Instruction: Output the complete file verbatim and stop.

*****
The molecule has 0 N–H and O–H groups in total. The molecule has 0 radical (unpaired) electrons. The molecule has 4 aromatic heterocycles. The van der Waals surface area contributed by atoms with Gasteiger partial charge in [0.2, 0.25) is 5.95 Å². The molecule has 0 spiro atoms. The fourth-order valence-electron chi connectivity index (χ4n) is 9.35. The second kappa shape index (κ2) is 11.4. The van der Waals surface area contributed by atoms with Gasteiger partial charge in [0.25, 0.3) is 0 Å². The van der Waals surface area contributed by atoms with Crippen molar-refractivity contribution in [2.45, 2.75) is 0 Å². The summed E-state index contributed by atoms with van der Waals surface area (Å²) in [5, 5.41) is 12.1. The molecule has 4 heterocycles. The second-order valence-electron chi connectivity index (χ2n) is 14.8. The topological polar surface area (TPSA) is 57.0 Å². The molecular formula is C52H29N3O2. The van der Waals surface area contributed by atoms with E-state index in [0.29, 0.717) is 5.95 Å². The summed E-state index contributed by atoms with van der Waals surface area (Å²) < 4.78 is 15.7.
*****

The molecule has 0 N–H and O–H groups in total. The molecule has 0 radical (unpaired) electrons. The molecule has 4 aromatic heterocycles. The van der Waals surface area contributed by atoms with Gasteiger partial charge in [0.2, 0.25) is 5.95 Å². The molecule has 0 spiro atoms. The fourth-order valence-electron chi connectivity index (χ4n) is 9.35. The second kappa shape index (κ2) is 11.4. The van der Waals surface area contributed by atoms with Gasteiger partial charge in [0.25, 0.3) is 0 Å². The van der Waals surface area contributed by atoms with Crippen molar-refractivity contribution in [2.45, 2.75) is 0 Å². The summed E-state index contributed by atoms with van der Waals surface area (Å²) in [5, 5.41) is 12.1. The molecule has 4 heterocycles. The second-order valence-electron chi connectivity index (χ2n) is 14.8. The topological polar surface area (TPSA) is 57.0 Å². The molecular formula is C52H29N3O2. The van der Waals surface area contributed by atoms with E-state index in [0.29, 0.717) is 5.95 Å². The summed E-state index contributed by atoms with van der Waals surface area (Å²) < 4.78 is 15.7.